Let’s not attribute sinister motives to the termination of professors’ contracts
The recent death of author and academic Dr Asif Aslam Farrukhi was a huge blow - not so much a personal loss as a terrible national loss. The reason I say this is that he was part of the wider effort to get people in Pakistan reading and thinking, discussing ideas and trying to understand other viewpoints.
This is a hugely important effort. Pakistan is a wounded nation, still reeling from the scars and ravages of conflicts - both national and international. The attempt to steer people away from obscurantism, ignorance, prejudice and hatred, and towards intellectual understanding and reason, is an attempt to create harmony and communication. But it seems that such efforts are doomed.
That was my first thought when I heard that a decision had been taken to not renew Dr Pervez Hoodbhoy’s contract at FC College University. Dr Hoodbhoy is, of course, a nuclear physicist and professor who taught at the Massachussetts Institute of Technology (MIT) and Quaid e Azam University (QAU) and for a time at the Lahore University of Management Sciences (LUMS). He is also an activist for freedom of speech, scientific education and secularism and an outspoken advocate for rational thought. The latter is of course almost a crime in Pakistan.
In this day and age, where science and mathematics are disciplines crippled by a lack of good teachers, Pakistani universities were fortunate to have Dr Hoodbhoy on their faculty. In the case of FCCU he was with the university for the past seven years (after a controversial decision by LUMS to end his contract there). FCCU has now decided apparently that his contract would not be renewed. I do not know the details of this decision - there could be many reasons for it - but the problem is that in the existing environment of intellectual oppression and the silencing of rational and independent voices, one suspects that ‘the powers that be’ may have had something to do with the matter.
This impression was reinforced by a report a few days later that Professor Ammar Jan’s contract was also not being renewed by FCCU and that he too would no longer be teaching at the university. This could be a mere coincidence, of course. A truly remarkable coincidence is that Dr Jan, too, is an activist and an outspoken advocate for workers’ rights, students’ rights, minority rights, human rights and so on. He is a historian with a PhD from Cambridge. Two years ago, he was ‘let go’ by Punjab University after a large human rights rally was held in Lahore. Apparently, the professor was considered a ‘security threat’. It is unclear exactly whose security was threatened by the historian’s efforts to mobilise and empower students and workers and promote better communication between various ethnic groups on campus. He had joined FCCU as an assistant professor. This was downgraded to a contract as a visiting lecturer, which has now been terminated
In yet another coincidence, in Karachi, Habib University chose not to renew the contract of one of their visiting faculty: the well-known author Mohammed Hanif. After news of this was linked to the cases of Drs Hoodbhoy and Jan on social media, Habib University quickly clarified that they had not acted under any sort of pressure and that Mohammed Hanif’s contract had simply come to an end and was not renewed because, following the sudden death of Professor Aslam Farrukhi who’d led the literature programme, the university was in the process of re-organising the programme.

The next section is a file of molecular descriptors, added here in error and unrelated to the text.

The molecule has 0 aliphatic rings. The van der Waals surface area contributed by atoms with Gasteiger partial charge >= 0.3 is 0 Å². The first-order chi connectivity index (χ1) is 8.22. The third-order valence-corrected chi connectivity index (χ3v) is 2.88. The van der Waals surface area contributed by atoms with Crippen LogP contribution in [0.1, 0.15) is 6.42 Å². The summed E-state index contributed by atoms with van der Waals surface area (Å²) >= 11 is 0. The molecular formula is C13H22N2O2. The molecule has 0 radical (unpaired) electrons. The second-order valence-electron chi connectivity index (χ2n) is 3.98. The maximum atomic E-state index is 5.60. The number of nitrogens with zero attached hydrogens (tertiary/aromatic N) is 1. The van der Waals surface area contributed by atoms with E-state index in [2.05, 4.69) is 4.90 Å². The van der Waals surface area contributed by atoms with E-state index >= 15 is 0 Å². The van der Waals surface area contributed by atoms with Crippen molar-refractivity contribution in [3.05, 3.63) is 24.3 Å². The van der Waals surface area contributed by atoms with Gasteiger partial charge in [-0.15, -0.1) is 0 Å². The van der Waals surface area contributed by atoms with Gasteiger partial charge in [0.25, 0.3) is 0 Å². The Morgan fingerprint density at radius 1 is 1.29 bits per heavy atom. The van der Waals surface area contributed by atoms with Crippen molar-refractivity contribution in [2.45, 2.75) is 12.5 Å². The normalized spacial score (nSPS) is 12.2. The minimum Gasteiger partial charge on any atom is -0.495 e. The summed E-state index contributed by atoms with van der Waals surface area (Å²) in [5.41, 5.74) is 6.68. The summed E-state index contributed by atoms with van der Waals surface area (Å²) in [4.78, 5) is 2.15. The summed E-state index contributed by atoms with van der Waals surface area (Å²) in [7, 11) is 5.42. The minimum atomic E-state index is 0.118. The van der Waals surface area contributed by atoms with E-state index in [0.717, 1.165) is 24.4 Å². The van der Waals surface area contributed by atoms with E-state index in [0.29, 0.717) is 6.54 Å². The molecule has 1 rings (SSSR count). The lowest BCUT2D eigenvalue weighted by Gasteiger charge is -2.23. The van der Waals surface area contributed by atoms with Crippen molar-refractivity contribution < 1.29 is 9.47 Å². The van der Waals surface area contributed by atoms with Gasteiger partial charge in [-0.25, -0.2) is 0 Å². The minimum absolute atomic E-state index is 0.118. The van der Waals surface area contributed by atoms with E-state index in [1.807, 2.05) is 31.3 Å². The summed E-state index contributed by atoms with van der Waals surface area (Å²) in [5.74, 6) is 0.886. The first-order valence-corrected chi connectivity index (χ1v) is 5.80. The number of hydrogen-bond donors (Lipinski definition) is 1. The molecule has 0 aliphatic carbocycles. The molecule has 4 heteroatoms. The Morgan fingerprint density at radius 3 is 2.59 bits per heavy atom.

So, it seems that all of us who are upset by the fact that Pakistani universities have lost intellectually strong and eminently well qualified individuals are overreacting. It seems that it’s just that time of year – non-renewal of contracts season. This is, of course, perfectly plausible — except for the coincidences, what are we to do about the coincidences?
The timing is not the only coincidence: all three of these professors have been critical of particular forces and supportive of various causes. Each argues their case rationally and analytically rather than emotively. Each was teaching their students to reflect and reassess – in other words to think critically and rationally.
Anyway, people should definitely not overreact and declare that these three individuals were all let go under pressure from ‘the powers that be’. No, no, no. It’s just a coincidence that they have all been removed from the landscape of higher education in the country. People should also not overreact to the fact the Punjab government is amending the law so that universities could soon be run by retired judges and bureaucrats rather than career academics (presumably retired individuals from other services will also be candidates for such ‘managerial’ posts). Associations of academic staff have reacted very angrily to the amendments which include funding cuts and the suggestion that government institutions should do their own fundraising.
But why are academic staff panicking? Why do so many people fear that these developments are all part of an assault on universities? Why are so many people worried that this is part of a process to take control of campuses by reinforcing rightwing groups? Surely, everybody is just overreacting? And the people who say this is reminiscent of the Zia era, when religiously aligned student groups unleashed terror across university campuses, are also overreacting. Those people are probably just getting agitated because they can recall incidents like when a college principal in Lahore was thrown out of his window by students aligned to a militant campus group, or when students were killed or blinded in clashes with this armed group.
It is clear that people are overreacting: there is no conspiracy by oppressive forces to reclaim the campuses and stop the dangerous trend of thinking and of students demanding their rights and calling for justice. There is no conspiracy, this is all just a coincidence.